The Dry Bulk Weekly Review in Shipfix Data
Shipfix’s cargo order data point towards continued strong Chinese steel exports amid high demand for seaborne transportation during the past month. The forward-looking data set also suggests that sugar prices may retreat amid a rebound in Brazilian exports. Additionally, the notion of lower Chinese coal imports during Q4 is firming up as weekly order volumes remain depressed compared to earlier in the year.
Chinese Steel Exports Look Set to Remain Robust
Even if the optimists among us suggest that the recent Chinese data are pointing towards a stabilisation of the world’s second-largest economy, the country’s post-COVID recovery has failed to match the high expectations on display at the beginning of the year. As a result of the underwhelming rebound and the continued travails for the country’s beleaguered property sector, Chinese demand for steel has been under pressure for much of the year. Against this backdrop, Chinese steel rebar prices are currently around thirteen per cent below the levels recorded in the middle of March, despite a rebound during June and July.
After a change in taxation rules a few years ago, Chinese steel production became increasingly focused on the domestic market. However, the drop in demand for steel domestically has led to a rebound in Chinese exports. In a sign that domestic demand remains weak, cargo order volumes for steel products loading in China topped six million tonnes in August. However, recent weeks have seen volumes declining, suggesting that a recovery may be underway. Still, ordering activities remain relatively high and highlight continued challenges for the Chinese economy.
The typical cargo size for steel loading in China has remained relatively stable, just below 30,000 tonnes, for the year so far. Hence, the robust Chinese steel exports are providing some support for the freight rates in the smaller segments.
Increased Demand for Seaborne Transportation of Sugar Could Weigh on Market Prices
After several weeks on a downward trajectory, sugar prices have staged a rebound during the past fortnight. Despite a modest and temporary retreat last week, the October Sugar #11 futures have gained more than fifteen per cent since late August. Continued concerns over global supplies amid Indian export restrictions have fuelled the bullish sentiment and pushed prices to the highest levels in twelve years.
While global cargo ordering activities for sugar have surged in recent weeks, a drop in demand for shipments from Brazil during the previous month weighed heavily on total volumes and is likely to have contributed to the current price rally for the sugar futures. However, a surge in Brazilian weekly volumes to around two million tonnes could see market prices coming under pressure as the global supply situation improves in the near term.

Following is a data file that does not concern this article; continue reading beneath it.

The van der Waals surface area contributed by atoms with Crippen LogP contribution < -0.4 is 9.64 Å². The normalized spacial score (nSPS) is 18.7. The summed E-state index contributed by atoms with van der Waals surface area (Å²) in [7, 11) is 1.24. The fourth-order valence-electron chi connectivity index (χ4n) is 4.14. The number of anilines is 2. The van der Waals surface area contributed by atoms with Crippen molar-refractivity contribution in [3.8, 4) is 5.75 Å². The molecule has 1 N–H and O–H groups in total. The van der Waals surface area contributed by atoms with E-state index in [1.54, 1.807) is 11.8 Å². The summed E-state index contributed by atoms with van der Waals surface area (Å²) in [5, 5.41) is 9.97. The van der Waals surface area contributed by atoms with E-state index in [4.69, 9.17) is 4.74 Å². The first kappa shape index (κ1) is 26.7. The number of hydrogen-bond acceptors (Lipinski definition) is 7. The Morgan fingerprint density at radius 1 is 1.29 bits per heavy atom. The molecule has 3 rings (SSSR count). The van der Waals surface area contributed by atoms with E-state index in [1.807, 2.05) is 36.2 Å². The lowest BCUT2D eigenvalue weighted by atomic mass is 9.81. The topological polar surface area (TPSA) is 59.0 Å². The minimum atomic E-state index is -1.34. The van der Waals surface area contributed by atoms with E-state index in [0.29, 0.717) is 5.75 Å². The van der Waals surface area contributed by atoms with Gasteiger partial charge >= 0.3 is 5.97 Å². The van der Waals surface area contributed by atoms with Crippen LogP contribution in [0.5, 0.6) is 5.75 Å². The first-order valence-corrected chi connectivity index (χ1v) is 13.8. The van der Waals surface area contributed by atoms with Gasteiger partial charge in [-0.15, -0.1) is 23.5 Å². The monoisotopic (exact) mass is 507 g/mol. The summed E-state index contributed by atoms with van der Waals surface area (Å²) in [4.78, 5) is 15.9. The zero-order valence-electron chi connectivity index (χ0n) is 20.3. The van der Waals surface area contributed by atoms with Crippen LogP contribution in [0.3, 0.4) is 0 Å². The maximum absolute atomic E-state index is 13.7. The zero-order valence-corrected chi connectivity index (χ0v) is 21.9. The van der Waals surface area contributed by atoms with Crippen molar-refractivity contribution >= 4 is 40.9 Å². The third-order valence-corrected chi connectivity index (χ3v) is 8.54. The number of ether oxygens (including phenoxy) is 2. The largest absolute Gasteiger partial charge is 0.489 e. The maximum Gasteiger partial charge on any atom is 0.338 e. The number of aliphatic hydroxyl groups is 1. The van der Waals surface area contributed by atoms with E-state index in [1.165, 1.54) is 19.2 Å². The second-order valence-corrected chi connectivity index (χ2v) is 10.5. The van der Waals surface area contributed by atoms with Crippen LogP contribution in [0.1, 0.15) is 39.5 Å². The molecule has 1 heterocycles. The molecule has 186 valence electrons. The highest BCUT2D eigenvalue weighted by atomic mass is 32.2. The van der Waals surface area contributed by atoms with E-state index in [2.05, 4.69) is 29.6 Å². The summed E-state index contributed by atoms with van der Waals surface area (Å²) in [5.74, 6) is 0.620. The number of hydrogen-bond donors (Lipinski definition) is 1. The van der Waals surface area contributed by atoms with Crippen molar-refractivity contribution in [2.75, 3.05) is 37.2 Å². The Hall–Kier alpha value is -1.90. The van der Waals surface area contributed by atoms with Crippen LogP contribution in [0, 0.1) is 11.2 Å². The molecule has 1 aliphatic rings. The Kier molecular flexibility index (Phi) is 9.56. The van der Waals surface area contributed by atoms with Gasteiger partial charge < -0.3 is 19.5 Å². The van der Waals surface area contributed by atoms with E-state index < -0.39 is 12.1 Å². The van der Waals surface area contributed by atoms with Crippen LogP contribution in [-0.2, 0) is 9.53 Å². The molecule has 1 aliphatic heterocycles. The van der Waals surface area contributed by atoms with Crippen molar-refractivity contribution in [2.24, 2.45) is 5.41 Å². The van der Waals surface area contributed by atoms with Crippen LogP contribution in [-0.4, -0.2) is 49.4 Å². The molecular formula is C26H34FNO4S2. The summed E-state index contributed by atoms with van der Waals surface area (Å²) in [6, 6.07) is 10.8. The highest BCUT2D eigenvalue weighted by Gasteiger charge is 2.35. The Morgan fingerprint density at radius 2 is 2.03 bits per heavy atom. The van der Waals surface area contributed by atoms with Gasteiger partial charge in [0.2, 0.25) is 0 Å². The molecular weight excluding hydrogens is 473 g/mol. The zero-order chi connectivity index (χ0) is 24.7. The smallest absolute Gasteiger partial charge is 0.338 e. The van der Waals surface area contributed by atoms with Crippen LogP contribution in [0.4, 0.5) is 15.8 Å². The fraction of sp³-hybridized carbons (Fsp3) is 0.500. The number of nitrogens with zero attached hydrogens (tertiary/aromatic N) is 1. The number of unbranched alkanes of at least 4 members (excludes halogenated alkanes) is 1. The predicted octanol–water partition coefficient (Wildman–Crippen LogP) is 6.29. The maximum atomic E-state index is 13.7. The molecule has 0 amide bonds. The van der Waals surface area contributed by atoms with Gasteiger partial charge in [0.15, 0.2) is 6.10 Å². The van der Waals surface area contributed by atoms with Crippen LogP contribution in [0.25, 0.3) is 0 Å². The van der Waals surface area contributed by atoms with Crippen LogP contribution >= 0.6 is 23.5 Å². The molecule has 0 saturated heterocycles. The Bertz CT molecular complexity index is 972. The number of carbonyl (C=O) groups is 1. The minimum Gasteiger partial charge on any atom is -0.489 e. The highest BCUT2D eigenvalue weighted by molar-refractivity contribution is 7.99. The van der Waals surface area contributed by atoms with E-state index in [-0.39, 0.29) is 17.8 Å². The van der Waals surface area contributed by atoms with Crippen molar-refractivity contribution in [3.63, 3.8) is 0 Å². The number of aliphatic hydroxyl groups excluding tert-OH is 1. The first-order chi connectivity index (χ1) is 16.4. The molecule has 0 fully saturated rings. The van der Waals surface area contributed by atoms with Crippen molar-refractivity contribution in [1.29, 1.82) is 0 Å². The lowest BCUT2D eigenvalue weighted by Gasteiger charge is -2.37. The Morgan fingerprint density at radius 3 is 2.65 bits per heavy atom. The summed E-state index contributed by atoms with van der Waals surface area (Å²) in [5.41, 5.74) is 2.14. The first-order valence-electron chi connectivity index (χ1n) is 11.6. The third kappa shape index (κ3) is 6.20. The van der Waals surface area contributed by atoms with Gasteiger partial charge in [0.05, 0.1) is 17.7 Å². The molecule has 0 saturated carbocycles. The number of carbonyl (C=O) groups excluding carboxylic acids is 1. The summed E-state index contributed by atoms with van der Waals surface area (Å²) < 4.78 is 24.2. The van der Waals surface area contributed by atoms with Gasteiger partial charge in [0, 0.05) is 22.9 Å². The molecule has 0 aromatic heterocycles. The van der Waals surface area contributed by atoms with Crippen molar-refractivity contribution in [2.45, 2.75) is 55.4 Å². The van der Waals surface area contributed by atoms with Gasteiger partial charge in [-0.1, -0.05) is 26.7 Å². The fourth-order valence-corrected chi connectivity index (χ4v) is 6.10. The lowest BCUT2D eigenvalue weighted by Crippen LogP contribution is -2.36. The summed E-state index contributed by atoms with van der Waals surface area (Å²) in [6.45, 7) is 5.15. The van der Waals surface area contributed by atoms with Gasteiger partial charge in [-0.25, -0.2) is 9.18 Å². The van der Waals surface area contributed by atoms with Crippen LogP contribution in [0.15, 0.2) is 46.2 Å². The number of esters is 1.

The rebound in demand for seaborne transportation of Brazilian sugar has seen the average cargo size recovering after a month of declines. The mid-sized segments have been the primary beneficiaries of the increasing demand. As a result, the typical cargo size has returned to around 40,000 tonnes.
Lower Weekly Cargo Order Volumes Point Towards Falling Chinese Coal Imports in Q4
Coal prices have been trending higher over the past two months, with the Newcastle October futures gaining more than 25 per cent since the middle of July. Prices have been supported by robust Chinese demand and higher natural gas prices amid fears a strike in Australia will disrupt global LNG supplies. Still, despite the recent gains, the contracts are trading approximately 50 per cent below the levels seen a year ago.
Despite a lacklustre Chinese economic recovery in the wake of the abolishment of the country’s strict anti-COVID measures, Chinese seaborne imports of the dirtiest of fossil fuels have soared this year. Helped by base effects, imports during the year's first half nearly doubled, according to data from the IEA. Shipfix’s forward-looking cargo order data also suggest that actual imports during the third quarter will remain solid. However, a drop in weekly demand during the past month indicates that discharged volumes during the year’s final quarter may fail to match recent highs. Compared to July, the average weekly coal order volume for discharge in China has fallen by more than 40 per cent and reached 7.2 million tonnes.
The decline in demand for seaborne transportation of coal to China has primarily affected the shipments from Indonesia, with weekly spot volumes from the island nation falling below five million tonnes for much of August. The drop has mostly weighed on demand for Panamaxes and Supramaxes, with the average cargo size remaining reasonably stable at around 55,000 tonnes.
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